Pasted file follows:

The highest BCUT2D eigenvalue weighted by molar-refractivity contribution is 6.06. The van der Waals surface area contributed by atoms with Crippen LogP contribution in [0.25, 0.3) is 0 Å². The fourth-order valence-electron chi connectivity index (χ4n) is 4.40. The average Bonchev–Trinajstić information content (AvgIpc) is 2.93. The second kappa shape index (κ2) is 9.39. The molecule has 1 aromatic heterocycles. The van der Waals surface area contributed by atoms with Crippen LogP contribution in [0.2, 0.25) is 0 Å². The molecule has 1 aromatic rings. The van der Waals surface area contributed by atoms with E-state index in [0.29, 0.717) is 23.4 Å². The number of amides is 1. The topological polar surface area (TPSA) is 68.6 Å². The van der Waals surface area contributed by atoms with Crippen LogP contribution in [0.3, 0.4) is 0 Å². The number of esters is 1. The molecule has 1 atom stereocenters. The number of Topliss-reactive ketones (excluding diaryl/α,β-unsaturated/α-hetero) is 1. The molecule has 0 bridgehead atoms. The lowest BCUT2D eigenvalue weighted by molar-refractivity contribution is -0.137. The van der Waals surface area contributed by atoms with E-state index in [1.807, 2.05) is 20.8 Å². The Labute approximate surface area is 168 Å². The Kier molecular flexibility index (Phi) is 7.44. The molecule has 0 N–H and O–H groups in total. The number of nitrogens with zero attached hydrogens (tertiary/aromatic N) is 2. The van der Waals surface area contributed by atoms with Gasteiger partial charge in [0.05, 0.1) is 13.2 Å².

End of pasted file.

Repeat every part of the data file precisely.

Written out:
The highest BCUT2D eigenvalue weighted by molar-refractivity contribution is 6.06. The van der Waals surface area contributed by atoms with Crippen LogP contribution in [0.25, 0.3) is 0 Å². The fourth-order valence-electron chi connectivity index (χ4n) is 4.40. The average Bonchev–Trinajstić information content (AvgIpc) is 2.93. The second kappa shape index (κ2) is 9.39. The molecule has 1 aromatic heterocycles. The van der Waals surface area contributed by atoms with Crippen LogP contribution in [0.2, 0.25) is 0 Å². The molecule has 1 aromatic rings. The van der Waals surface area contributed by atoms with E-state index in [0.29, 0.717) is 23.4 Å². The number of amides is 1. The topological polar surface area (TPSA) is 68.6 Å². The van der Waals surface area contributed by atoms with Crippen LogP contribution in [0.3, 0.4) is 0 Å². The number of esters is 1. The molecule has 1 atom stereocenters. The number of Topliss-reactive ketones (excluding diaryl/α,β-unsaturated/α-hetero) is 1. The molecule has 0 bridgehead atoms. The lowest BCUT2D eigenvalue weighted by molar-refractivity contribution is -0.137. The van der Waals surface area contributed by atoms with E-state index in [1.807, 2.05) is 20.8 Å². The Labute approximate surface area is 168 Å². The Kier molecular flexibility index (Phi) is 7.44. The molecule has 0 N–H and O–H groups in total. The number of nitrogens with zero attached hydrogens (tertiary/aromatic N) is 2. The van der Waals surface area contributed by atoms with Gasteiger partial charge in [0.05, 0.1) is 13.2 Å².